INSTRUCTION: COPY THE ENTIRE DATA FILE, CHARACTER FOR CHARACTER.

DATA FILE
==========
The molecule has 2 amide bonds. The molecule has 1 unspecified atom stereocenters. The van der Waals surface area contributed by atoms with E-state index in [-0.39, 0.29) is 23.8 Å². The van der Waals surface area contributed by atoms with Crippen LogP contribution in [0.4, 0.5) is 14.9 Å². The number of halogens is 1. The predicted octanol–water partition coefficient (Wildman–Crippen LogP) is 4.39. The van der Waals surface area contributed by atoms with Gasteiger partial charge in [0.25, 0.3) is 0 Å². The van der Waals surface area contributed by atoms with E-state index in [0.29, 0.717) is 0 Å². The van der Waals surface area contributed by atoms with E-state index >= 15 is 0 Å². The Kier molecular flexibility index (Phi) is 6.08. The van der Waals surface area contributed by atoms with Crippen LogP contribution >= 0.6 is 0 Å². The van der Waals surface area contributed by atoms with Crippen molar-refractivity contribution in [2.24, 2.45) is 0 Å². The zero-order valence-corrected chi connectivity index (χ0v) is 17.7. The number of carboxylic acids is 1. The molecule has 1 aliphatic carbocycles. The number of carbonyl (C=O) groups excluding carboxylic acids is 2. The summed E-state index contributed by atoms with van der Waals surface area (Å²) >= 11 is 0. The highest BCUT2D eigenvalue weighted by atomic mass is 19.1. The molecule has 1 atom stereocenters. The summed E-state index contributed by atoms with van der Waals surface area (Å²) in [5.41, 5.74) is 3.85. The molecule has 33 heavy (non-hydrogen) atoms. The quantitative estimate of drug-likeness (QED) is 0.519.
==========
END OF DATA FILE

The molecule has 2 amide bonds. The molecule has 1 unspecified atom stereocenters. The van der Waals surface area contributed by atoms with E-state index in [-0.39, 0.29) is 23.8 Å². The van der Waals surface area contributed by atoms with Crippen LogP contribution in [0.4, 0.5) is 14.9 Å². The number of halogens is 1. The predicted octanol–water partition coefficient (Wildman–Crippen LogP) is 4.39. The van der Waals surface area contributed by atoms with Gasteiger partial charge in [0.25, 0.3) is 0 Å². The van der Waals surface area contributed by atoms with E-state index in [0.29, 0.717) is 0 Å². The van der Waals surface area contributed by atoms with E-state index >= 15 is 0 Å². The Kier molecular flexibility index (Phi) is 6.08. The van der Waals surface area contributed by atoms with Crippen LogP contribution >= 0.6 is 0 Å². The van der Waals surface area contributed by atoms with Crippen molar-refractivity contribution in [2.24, 2.45) is 0 Å². The zero-order valence-corrected chi connectivity index (χ0v) is 17.7. The number of carboxylic acids is 1. The molecule has 1 aliphatic carbocycles. The number of carbonyl (C=O) groups excluding carboxylic acids is 2. The summed E-state index contributed by atoms with van der Waals surface area (Å²) >= 11 is 0. The highest BCUT2D eigenvalue weighted by atomic mass is 19.1. The molecule has 1 atom stereocenters. The summed E-state index contributed by atoms with van der Waals surface area (Å²) in [5.41, 5.74) is 3.85. The molecule has 33 heavy (non-hydrogen) atoms. The quantitative estimate of drug-likeness (QED) is 0.519.